How do you handle it? How is your tact? What do you do when someone catches you in a mistake and they say something?

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I’m a hothead and I have a quick acerbic mouth. It’s not a good thing and gets me into all kinds of trouble. Just because I can speed read you does not mean I should! I have to think before I speak and always take a deep breath before sharing my opinion.

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This I know, I’m going to make mistakes, I just don’t need my big mouth to make things worse. How do I handle mistakes now? Monsignor gave a homily a few years ago. Being a fellow Virgo, he has a quick response and he said he had made a change. When someone came up to him and challenged him, instead of going off, he bowed his head and said “I’m sorry”. He just took another road and had made that a habit in his life.

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I have practiced this for a long time now. When I feel attacked, I bow my head and close my mouth, wait and say “I’m sorry”. You cannot imagine how many times this has turned a conflict into a pleasant conversation and has made me many more friends than enemies. I’m not saying that I’m perfect or that I don’t still go off on people, but that negative approach never gets me too far in life.

If you just keep playing, keep believing and have some faith,
something good can happen. — Washington Redskins coach Norv Turner, whose team became only the second in NFL history to win six games after losing the first seven games of the year. December 19, 1998

Perhaps mistakes are ways we check ourselves. Perhaps they protect us from something worse. My great coach, Miss Pat Traymore, always said to me when I got lost driving, “Don’t get upset, you’re being protected from something bad”. I grew to believe in this and now I find that as I am driving, before me a bad accident has happened, and I just missed it. I have been late and have actually seen accidents happen just before me that would have been in had I been on time.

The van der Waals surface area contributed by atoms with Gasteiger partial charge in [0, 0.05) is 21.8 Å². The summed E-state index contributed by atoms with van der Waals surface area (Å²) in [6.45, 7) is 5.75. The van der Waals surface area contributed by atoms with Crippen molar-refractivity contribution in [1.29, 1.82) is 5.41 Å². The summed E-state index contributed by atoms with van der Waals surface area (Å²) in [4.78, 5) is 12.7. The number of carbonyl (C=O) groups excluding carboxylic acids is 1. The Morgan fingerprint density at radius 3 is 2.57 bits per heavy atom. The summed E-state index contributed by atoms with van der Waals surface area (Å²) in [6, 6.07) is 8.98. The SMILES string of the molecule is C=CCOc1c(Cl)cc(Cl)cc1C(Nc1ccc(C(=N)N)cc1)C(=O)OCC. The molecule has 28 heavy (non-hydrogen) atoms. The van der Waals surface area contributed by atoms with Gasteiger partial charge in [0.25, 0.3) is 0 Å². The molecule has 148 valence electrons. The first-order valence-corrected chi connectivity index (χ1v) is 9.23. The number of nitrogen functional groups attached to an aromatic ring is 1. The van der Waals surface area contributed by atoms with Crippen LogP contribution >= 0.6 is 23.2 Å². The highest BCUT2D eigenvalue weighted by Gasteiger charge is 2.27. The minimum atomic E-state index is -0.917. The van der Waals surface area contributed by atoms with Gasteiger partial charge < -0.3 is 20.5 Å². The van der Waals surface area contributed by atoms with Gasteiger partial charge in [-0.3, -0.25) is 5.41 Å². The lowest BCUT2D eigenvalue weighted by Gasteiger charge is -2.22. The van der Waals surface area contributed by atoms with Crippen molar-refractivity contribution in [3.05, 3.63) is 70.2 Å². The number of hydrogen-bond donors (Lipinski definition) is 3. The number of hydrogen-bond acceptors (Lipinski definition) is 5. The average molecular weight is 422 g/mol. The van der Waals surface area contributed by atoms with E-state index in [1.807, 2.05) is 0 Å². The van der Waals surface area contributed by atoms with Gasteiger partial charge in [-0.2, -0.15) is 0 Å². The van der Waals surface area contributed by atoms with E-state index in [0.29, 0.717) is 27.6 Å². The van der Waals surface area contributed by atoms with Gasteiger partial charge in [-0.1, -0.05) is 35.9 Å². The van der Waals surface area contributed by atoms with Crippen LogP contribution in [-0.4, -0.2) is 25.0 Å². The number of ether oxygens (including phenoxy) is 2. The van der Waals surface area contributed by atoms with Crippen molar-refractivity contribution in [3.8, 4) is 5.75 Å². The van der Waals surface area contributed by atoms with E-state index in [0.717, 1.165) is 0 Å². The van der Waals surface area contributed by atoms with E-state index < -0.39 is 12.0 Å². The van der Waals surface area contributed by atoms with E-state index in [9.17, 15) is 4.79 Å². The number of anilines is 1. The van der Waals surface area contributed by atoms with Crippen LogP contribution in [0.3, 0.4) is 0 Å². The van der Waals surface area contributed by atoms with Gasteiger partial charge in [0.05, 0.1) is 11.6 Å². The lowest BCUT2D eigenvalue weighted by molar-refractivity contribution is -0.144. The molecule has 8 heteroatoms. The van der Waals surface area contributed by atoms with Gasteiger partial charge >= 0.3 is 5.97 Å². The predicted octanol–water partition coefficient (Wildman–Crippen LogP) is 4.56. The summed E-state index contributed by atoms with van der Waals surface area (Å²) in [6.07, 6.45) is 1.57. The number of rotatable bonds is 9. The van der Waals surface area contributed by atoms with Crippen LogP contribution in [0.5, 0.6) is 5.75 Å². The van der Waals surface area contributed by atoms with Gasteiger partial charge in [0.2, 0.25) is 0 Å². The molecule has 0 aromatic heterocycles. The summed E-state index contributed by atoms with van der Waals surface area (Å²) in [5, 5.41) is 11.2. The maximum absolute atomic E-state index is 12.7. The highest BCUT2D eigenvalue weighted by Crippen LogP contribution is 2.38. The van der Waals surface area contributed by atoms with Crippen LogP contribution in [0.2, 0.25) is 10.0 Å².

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Someone got mad at me once and said “Ok, just don’t ever do that again”. I could not guarantee that and I became so blocked that I could not do my work without fear of doing something wrong. What is the answer? Practice and do your task over and over and over and learn your craft so perfectly that you best work becomes your natural way of doing things.

Practice will make permanent and that perfect practice will make you happy in all areas of your life. Live without fear and do your best with song in your heart. I use to be a high-powered ballroom teacher and I use to get so upset with my students when they made mistakes. Now after these 40 years, when my student makes a mistake, we both start laughing and we have some much fun, instead of conflict, that we have a hug and move on. Yes, I still teach a good lesson, but this is now a fun lesson as well.

Mistakes, yes, we’re all going to make them. We might as well have some fun along the way and try to not make the same old mistakes over and over, but not live in fear at the same time.

Ballroom dancing changes your concept of what a mistake is. Sometimes when you are dancing, you do a step in an unusual way that is brilliant and you end up with a new, exciting variation. When you are competing, you have your game plan and you are ready to take the floor. Oops, there is another couple in the way. You have to pause, change plans, redirect, change your amalgamation, even dance a new pattern to follow the etiquette of floorcraft. Mistakes often take on a whole new life and become something altogether magical and fresh.

Exercise: Find someone in your life that has “made it” and ask them what the hardest trial they have ever experienced. Ask them what they learned from that trial and how they became better. I guess the fact of life is that we never truly stop learning and growing in our lives. I’m so lucky, God willing, I will be able to dance, teach, perform and stay a ballroom dancer for the rest of my life; always growing, learning, making some mistakes, and striving for perfection in my life.

Keep on Dancing!

David Woodbury